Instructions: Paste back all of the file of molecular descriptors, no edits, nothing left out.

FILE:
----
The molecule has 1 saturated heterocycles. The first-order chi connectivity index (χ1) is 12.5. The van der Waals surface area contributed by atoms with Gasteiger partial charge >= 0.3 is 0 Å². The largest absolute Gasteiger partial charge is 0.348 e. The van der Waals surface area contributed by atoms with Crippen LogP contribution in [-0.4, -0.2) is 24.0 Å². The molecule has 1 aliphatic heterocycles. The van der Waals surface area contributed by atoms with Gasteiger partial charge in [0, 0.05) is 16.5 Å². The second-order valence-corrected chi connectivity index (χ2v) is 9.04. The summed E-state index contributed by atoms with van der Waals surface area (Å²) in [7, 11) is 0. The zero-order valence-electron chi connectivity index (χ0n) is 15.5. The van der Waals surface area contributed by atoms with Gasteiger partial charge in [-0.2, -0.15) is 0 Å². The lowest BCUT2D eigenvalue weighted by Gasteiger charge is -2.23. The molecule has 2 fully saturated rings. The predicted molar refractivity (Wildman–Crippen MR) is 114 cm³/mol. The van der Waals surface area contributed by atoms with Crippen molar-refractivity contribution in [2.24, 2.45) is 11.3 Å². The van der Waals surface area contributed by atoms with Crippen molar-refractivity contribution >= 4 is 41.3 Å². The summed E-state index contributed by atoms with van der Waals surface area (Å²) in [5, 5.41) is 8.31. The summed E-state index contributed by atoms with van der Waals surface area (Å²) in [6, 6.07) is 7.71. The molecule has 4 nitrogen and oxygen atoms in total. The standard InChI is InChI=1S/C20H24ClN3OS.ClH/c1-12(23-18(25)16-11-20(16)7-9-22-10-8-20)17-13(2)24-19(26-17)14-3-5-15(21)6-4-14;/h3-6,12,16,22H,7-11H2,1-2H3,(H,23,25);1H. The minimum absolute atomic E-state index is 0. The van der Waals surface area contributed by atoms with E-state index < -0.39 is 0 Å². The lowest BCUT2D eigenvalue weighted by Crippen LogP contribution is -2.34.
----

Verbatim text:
The molecule has 1 saturated heterocycles. The first-order chi connectivity index (χ1) is 12.5. The van der Waals surface area contributed by atoms with Gasteiger partial charge >= 0.3 is 0 Å². The largest absolute Gasteiger partial charge is 0.348 e. The van der Waals surface area contributed by atoms with Crippen LogP contribution in [-0.4, -0.2) is 24.0 Å². The molecule has 1 aliphatic heterocycles. The van der Waals surface area contributed by atoms with Gasteiger partial charge in [0, 0.05) is 16.5 Å². The second-order valence-corrected chi connectivity index (χ2v) is 9.04. The summed E-state index contributed by atoms with van der Waals surface area (Å²) in [7, 11) is 0. The zero-order valence-electron chi connectivity index (χ0n) is 15.5. The van der Waals surface area contributed by atoms with Gasteiger partial charge in [-0.2, -0.15) is 0 Å². The lowest BCUT2D eigenvalue weighted by Gasteiger charge is -2.23. The molecule has 2 fully saturated rings. The predicted molar refractivity (Wildman–Crippen MR) is 114 cm³/mol. The van der Waals surface area contributed by atoms with Crippen molar-refractivity contribution in [2.24, 2.45) is 11.3 Å². The van der Waals surface area contributed by atoms with Crippen molar-refractivity contribution >= 4 is 41.3 Å². The summed E-state index contributed by atoms with van der Waals surface area (Å²) in [5, 5.41) is 8.31. The summed E-state index contributed by atoms with van der Waals surface area (Å²) in [6, 6.07) is 7.71. The molecule has 4 nitrogen and oxygen atoms in total. The standard InChI is InChI=1S/C20H24ClN3OS.ClH/c1-12(23-18(25)16-11-20(16)7-9-22-10-8-20)17-13(2)24-19(26-17)14-3-5-15(21)6-4-14;/h3-6,12,16,22H,7-11H2,1-2H3,(H,23,25);1H. The minimum absolute atomic E-state index is 0. The van der Waals surface area contributed by atoms with E-state index < -0.39 is 0 Å². The lowest BCUT2D eigenvalue weighted by Crippen LogP contribution is -2.34.